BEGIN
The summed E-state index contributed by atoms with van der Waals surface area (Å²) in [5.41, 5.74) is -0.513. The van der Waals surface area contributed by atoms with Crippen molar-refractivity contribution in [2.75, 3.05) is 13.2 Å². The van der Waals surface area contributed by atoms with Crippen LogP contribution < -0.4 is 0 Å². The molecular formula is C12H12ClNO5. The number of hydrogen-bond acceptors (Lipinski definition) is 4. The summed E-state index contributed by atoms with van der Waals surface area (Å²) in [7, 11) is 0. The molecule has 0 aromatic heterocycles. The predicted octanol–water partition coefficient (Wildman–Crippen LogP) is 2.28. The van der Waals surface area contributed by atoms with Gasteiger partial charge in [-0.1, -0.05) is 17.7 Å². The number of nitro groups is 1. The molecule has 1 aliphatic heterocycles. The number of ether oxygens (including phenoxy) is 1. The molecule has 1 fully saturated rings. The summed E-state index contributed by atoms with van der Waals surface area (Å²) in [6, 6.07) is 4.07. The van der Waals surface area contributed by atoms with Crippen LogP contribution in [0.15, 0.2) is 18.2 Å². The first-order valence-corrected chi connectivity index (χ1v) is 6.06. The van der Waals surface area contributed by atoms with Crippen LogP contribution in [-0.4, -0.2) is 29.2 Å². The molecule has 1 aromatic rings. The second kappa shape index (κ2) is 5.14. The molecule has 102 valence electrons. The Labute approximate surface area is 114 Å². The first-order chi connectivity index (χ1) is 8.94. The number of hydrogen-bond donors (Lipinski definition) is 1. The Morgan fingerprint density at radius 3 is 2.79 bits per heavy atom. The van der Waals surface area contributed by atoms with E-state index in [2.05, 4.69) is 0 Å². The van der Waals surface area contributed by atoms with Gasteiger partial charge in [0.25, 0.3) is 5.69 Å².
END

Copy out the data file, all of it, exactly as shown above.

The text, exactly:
The summed E-state index contributed by atoms with van der Waals surface area (Å²) in [5.41, 5.74) is -0.513. The van der Waals surface area contributed by atoms with Crippen molar-refractivity contribution in [2.75, 3.05) is 13.2 Å². The van der Waals surface area contributed by atoms with Crippen LogP contribution < -0.4 is 0 Å². The molecular formula is C12H12ClNO5. The number of hydrogen-bond acceptors (Lipinski definition) is 4. The summed E-state index contributed by atoms with van der Waals surface area (Å²) in [7, 11) is 0. The molecule has 0 aromatic heterocycles. The predicted octanol–water partition coefficient (Wildman–Crippen LogP) is 2.28. The van der Waals surface area contributed by atoms with Gasteiger partial charge in [-0.1, -0.05) is 17.7 Å². The number of nitro groups is 1. The molecule has 1 aliphatic heterocycles. The number of ether oxygens (including phenoxy) is 1. The molecule has 1 fully saturated rings. The summed E-state index contributed by atoms with van der Waals surface area (Å²) in [6, 6.07) is 4.07. The van der Waals surface area contributed by atoms with Crippen LogP contribution in [0.15, 0.2) is 18.2 Å². The first-order valence-corrected chi connectivity index (χ1v) is 6.06. The van der Waals surface area contributed by atoms with Crippen LogP contribution in [-0.4, -0.2) is 29.2 Å². The molecule has 1 aromatic rings. The second kappa shape index (κ2) is 5.14. The molecule has 102 valence electrons. The Labute approximate surface area is 114 Å². The first-order chi connectivity index (χ1) is 8.94. The number of hydrogen-bond donors (Lipinski definition) is 1. The Morgan fingerprint density at radius 3 is 2.79 bits per heavy atom. The van der Waals surface area contributed by atoms with E-state index in [2.05, 4.69) is 0 Å². The van der Waals surface area contributed by atoms with Gasteiger partial charge in [0.25, 0.3) is 5.69 Å².